Established in 1996, Fatwire launched its CMS division in 2004. Its web management software is designed to enable companies to design, publish, and manage interactive, large-scale websites. Auxiliary offerings from Fatwire include content targeting to reach select audiences, content analysis, plus tracking individual assets, deals and promotions to determine what's working and what isn't. Fatwire's latest CMS release, Content Server 7.5, offers a user interface that creates an efficiency-driven personal dashboard for each user, a preview feature that allows marketers to create future campaigns or seasonal pages in advance of publication. Fatwire caters to a spectrum of mid-sized to larger organizations.
Founded in Denmark in 2001, SiteCore is built on a Microsoft.net platform. Its Page Editor offers a role-based user interface that personalizes editing capabilities depending on the user's level of skill. Metadata management and more complex page functions provide experts with the tools they're looking for, while simpler, straightforward features keep frustration at bay for newbies. Web analytics help marketers target under-performing pages for immediate redesign, and visitor experience data gives statistical feedback. SiteCore's total disclosure of code source materials, open programming and .net languages makes the software readily accessible and customizable by those with the knowledge to do so. SiteCore CMS is appropriate for any business, but markets its technology toward larger organizations.
Located in Massachusetts, Refresh was founded in 1996 and revamped in 2000 as a software provider. It offers affordable CMS with clear and user-friendly website development optimized for easy updating to keep sites topical and current. Refresh offers full training so users will have a complete understanding of the extent of its CMS capabilities, as well as guaranteed service levels. Refresh is geared toward nonprofit organizations but is appropriate for any business that wants to establish an affordable yet professional online presence.
Originated in New Zealand in 2000, Silver Stripe became an open-source software distributor in 2006. An open-source CMS is non-proprietary software available to the public at no cost. An additional benefit of the open-source model is that the community of users can contribute improvements for the benefit of the community. SilverStripe utilizes a Sapphire encoding framework that works behind the scenes unless an advanced user wants to access and customize it. The content designer can create editing access permissions and restrictions governing different site components to protect certain elements while allowing other personnel to make changes in others. SilverStripe and its SilverStripe Development Network offer plenty of technical support, too. Government agencies, services and retail businesses alike utilize SilverStripe open-source CMS.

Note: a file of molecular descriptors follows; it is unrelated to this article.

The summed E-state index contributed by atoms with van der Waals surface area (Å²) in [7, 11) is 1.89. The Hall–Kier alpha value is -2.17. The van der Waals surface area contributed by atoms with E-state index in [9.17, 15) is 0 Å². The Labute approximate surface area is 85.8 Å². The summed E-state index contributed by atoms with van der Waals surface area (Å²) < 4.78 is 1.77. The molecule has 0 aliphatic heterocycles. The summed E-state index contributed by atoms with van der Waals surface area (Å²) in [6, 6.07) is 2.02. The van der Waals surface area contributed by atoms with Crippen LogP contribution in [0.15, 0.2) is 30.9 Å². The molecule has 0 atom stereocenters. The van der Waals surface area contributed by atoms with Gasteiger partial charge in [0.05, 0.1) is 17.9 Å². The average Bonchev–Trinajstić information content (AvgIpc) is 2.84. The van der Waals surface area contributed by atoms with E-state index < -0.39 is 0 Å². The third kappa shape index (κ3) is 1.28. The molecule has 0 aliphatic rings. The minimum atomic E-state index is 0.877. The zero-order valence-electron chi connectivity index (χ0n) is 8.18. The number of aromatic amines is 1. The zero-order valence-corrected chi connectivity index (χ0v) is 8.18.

Also built on an open-source principle, Drupal, a Dutch-originated open source project released in 2001, offers a free CMS download that is open to community additions and improvements. Enabling users to get a head-start on site development with a menu of installation profiles -- retail, blog, social network, etc. -- Drupal's CMS offers hundreds of themes and modules that facilitate total site customization. Drupal gears its CMS toward mid- to large-sized organizations. Although one reviewer considers the software learning curve to be steep, with Drupal's online guides, tech support chat, community support forums, and commercial support, chances are good the developer's questions will be addressed.
A 2005 spin-off from the Australian Mambo company, Joomla! is now the leading open-source CMS in the industry. With a company mission of developing a flexible CMS for digital publishing and collaboration, Joomla! offers free downloading of its extensive web development system. Special CMS features include user management with space for up to 9 individuals with various levels of editorial permission, and template management with the flexibility to choose unique templates for different site sections and template overrides to make each page unique. With an integrated help system that includes a glossary and directory of where to find specific features, Joomla! CMS is especially user-friendly. Accessibility to a wide range of users has resulted in more than 15 million Joomla! downloads since 2007.
An open-source CMS established in 2002 by co-founders K. Ono and G. Cheng, XOOPS (say "zoops") stores user website content and data in a MySQL database. XOOPS CMS is a modular system allowing users to select those items they need and drop them into their choice of 1000 customizable web theme templates. User management tools, as well as a group permissions system that regulates how company personnel collaborate on specific editing tasks, make XOOPS a useful CMS for businesses large or small. Volunteers worldwide oversee the open-source XOOPS community.
Each of the above seven CMS options provide many similar tools for in-house website and database development. While certain features, such as modules and content management tools, span the spectrum of CMS software, each company also offers unique features that may provide a more precise fit with a specific organization's website requirements. With an informed CMS selection as well as dedicated web hosting, building a professional online presence is easier, yet more effective, than ever before.